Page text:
The growing global demand for medicinal and aromatic plants could help drive Nepal’s green economy, particularly in poor communities where many types of such plants are harvested, says a new study released today by the United Nations Environment Programme (UNEP) in collaboration with the Government of Nepal.
More than 100 types of medicinal and aromatic plants (MAPs) are harvested in Nepal and traded in international markets. They were exported at a value of $9.8 million in 2009, up from $3 million in 2008, according to figures cited by UNEP.
“By harvesting these plants sustainably, and improving their value-added activity so collectors receive a fair share of the profits, the trade could contribute to social equity, environmental conservation and economic prosperity,” said UNEP Programme Officer Asad Naqvi.
Mr. Naqvi oversaw the report, “BioTrade: Harnessing the potential for transitioning to a green economy - The Case of Medicinal and Aromatic Plants in Nepal,” which states that despite the opportunities for sustainable trade in MAPs inside the country, most of the value-added activity and quality control mechanisms are done outside.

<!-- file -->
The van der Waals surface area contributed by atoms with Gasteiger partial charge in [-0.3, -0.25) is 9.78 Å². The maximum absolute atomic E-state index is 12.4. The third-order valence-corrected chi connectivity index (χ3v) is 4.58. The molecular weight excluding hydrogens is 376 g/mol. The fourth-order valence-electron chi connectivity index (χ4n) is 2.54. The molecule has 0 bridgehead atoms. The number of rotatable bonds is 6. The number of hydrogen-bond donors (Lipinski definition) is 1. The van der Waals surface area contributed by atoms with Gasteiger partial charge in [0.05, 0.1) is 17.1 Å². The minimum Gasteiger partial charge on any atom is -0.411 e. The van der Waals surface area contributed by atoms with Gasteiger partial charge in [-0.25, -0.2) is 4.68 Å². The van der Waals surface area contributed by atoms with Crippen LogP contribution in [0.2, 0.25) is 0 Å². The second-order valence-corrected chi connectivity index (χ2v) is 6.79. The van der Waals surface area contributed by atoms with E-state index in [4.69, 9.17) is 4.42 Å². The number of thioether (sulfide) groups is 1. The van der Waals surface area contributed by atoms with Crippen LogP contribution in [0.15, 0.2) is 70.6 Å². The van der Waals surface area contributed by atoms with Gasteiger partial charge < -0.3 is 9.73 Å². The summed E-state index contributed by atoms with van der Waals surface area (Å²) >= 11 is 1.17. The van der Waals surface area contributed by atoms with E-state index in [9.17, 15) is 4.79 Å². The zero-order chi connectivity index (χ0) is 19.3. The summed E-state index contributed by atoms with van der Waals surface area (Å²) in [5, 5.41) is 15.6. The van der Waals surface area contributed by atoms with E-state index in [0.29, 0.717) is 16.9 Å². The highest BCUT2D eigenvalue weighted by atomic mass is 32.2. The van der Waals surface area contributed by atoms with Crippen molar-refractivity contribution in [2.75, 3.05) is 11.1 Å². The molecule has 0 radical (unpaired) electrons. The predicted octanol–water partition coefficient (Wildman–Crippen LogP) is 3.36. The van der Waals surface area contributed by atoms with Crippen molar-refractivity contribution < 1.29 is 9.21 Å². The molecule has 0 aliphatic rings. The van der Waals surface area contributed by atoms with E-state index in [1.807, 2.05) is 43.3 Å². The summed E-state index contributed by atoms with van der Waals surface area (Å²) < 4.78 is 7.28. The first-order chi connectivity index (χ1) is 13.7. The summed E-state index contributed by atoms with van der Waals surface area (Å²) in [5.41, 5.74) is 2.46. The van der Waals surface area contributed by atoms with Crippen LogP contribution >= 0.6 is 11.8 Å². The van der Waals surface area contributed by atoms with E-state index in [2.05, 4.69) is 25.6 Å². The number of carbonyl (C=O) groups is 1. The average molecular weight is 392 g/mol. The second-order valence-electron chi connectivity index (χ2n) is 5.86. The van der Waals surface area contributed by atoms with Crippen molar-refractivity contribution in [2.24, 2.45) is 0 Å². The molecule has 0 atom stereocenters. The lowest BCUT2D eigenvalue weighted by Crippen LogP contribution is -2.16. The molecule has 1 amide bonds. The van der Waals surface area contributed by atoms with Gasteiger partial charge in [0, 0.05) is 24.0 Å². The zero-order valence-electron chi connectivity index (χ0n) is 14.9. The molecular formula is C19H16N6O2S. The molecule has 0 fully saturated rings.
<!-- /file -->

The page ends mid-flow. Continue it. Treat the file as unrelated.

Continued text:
In addition, trade is further hampered by limited access to electricity, transportation and other gaps in infrastructure.
Among the recommendations in the report is a regularly updated inventory system that provides information on available stock and how much can be sustainably harvested.
Creation of a green economy in the context of sustainable development and poverty eradication were among the themes endorsed at the UN Conference on Sustainable Development (Rio+20) last June.
As part of turning those themes into action, Secretary-General Ban Ki-moon urged world leaders earlier this month to implement policies that protect the environment, stressing that this will also benefit their economic growth and prosperity.